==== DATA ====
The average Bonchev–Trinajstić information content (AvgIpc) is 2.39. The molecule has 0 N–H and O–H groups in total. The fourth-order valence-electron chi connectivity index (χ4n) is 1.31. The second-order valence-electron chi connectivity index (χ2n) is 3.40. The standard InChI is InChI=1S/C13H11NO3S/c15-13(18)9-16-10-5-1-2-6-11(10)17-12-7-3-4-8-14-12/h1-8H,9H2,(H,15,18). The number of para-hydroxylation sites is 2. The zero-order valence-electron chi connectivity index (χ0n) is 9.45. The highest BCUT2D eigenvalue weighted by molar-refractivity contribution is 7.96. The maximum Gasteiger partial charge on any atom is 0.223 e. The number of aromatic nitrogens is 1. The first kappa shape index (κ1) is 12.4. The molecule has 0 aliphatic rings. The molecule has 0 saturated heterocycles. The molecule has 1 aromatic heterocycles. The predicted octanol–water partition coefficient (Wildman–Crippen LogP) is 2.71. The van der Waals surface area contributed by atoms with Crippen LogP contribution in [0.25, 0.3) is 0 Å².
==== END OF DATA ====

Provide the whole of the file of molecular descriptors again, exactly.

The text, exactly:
The average Bonchev–Trinajstić information content (AvgIpc) is 2.39. The molecule has 0 N–H and O–H groups in total. The fourth-order valence-electron chi connectivity index (χ4n) is 1.31. The second-order valence-electron chi connectivity index (χ2n) is 3.40. The standard InChI is InChI=1S/C13H11NO3S/c15-13(18)9-16-10-5-1-2-6-11(10)17-12-7-3-4-8-14-12/h1-8H,9H2,(H,15,18). The number of para-hydroxylation sites is 2. The zero-order valence-electron chi connectivity index (χ0n) is 9.45. The highest BCUT2D eigenvalue weighted by molar-refractivity contribution is 7.96. The maximum Gasteiger partial charge on any atom is 0.223 e. The number of aromatic nitrogens is 1. The first kappa shape index (κ1) is 12.4. The molecule has 0 aliphatic rings. The molecule has 0 saturated heterocycles. The molecule has 1 aromatic heterocycles. The predicted octanol–water partition coefficient (Wildman–Crippen LogP) is 2.71. The van der Waals surface area contributed by atoms with Crippen LogP contribution in [0.25, 0.3) is 0 Å².